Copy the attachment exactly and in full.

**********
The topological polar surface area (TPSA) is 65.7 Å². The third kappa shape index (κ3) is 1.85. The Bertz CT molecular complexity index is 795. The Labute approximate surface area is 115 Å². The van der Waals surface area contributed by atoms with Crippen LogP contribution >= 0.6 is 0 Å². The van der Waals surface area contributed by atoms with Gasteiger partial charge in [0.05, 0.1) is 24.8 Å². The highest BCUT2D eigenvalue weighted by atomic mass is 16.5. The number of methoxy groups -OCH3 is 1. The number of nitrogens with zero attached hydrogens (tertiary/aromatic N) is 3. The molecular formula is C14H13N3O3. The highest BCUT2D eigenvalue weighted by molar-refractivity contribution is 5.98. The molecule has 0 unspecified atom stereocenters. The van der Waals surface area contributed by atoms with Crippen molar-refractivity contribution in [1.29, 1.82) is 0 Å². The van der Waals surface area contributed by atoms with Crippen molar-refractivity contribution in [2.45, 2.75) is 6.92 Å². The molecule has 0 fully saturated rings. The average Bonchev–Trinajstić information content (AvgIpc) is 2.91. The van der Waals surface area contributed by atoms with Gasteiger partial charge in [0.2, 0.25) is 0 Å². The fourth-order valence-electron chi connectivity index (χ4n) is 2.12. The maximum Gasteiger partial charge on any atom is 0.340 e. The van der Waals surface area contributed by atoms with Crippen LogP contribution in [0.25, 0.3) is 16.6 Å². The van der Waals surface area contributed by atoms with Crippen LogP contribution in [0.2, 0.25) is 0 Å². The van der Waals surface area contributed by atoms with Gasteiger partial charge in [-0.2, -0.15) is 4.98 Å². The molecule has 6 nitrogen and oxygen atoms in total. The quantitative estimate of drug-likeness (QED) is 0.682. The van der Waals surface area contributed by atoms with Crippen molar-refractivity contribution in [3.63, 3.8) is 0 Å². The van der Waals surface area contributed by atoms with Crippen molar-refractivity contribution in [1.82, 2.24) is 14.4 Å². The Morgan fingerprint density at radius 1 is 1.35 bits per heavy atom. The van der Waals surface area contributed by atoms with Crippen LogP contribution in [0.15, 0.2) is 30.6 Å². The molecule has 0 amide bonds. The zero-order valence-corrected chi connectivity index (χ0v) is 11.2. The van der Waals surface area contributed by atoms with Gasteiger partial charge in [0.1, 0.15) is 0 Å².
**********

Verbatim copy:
The topological polar surface area (TPSA) is 65.7 Å². The third kappa shape index (κ3) is 1.85. The Bertz CT molecular complexity index is 795. The Labute approximate surface area is 115 Å². The van der Waals surface area contributed by atoms with Crippen LogP contribution >= 0.6 is 0 Å². The van der Waals surface area contributed by atoms with Gasteiger partial charge in [0.05, 0.1) is 24.8 Å². The highest BCUT2D eigenvalue weighted by atomic mass is 16.5. The number of methoxy groups -OCH3 is 1. The number of nitrogens with zero attached hydrogens (tertiary/aromatic N) is 3. The molecular formula is C14H13N3O3. The highest BCUT2D eigenvalue weighted by molar-refractivity contribution is 5.98. The molecule has 0 unspecified atom stereocenters. The van der Waals surface area contributed by atoms with Crippen molar-refractivity contribution in [1.29, 1.82) is 0 Å². The van der Waals surface area contributed by atoms with Crippen molar-refractivity contribution in [2.45, 2.75) is 6.92 Å². The molecule has 0 fully saturated rings. The average Bonchev–Trinajstić information content (AvgIpc) is 2.91. The van der Waals surface area contributed by atoms with Gasteiger partial charge in [0.2, 0.25) is 0 Å². The fourth-order valence-electron chi connectivity index (χ4n) is 2.12. The maximum Gasteiger partial charge on any atom is 0.340 e. The van der Waals surface area contributed by atoms with Crippen LogP contribution in [0.25, 0.3) is 16.6 Å². The van der Waals surface area contributed by atoms with Crippen LogP contribution in [0.2, 0.25) is 0 Å². The van der Waals surface area contributed by atoms with Gasteiger partial charge in [-0.2, -0.15) is 4.98 Å². The molecule has 6 nitrogen and oxygen atoms in total. The quantitative estimate of drug-likeness (QED) is 0.682. The van der Waals surface area contributed by atoms with Crippen molar-refractivity contribution in [3.63, 3.8) is 0 Å². The van der Waals surface area contributed by atoms with Crippen molar-refractivity contribution in [1.82, 2.24) is 14.4 Å². The Morgan fingerprint density at radius 1 is 1.35 bits per heavy atom. The van der Waals surface area contributed by atoms with Crippen LogP contribution in [0.15, 0.2) is 30.6 Å². The molecule has 0 amide bonds. The zero-order valence-corrected chi connectivity index (χ0v) is 11.2. The van der Waals surface area contributed by atoms with Gasteiger partial charge in [0.1, 0.15) is 0 Å².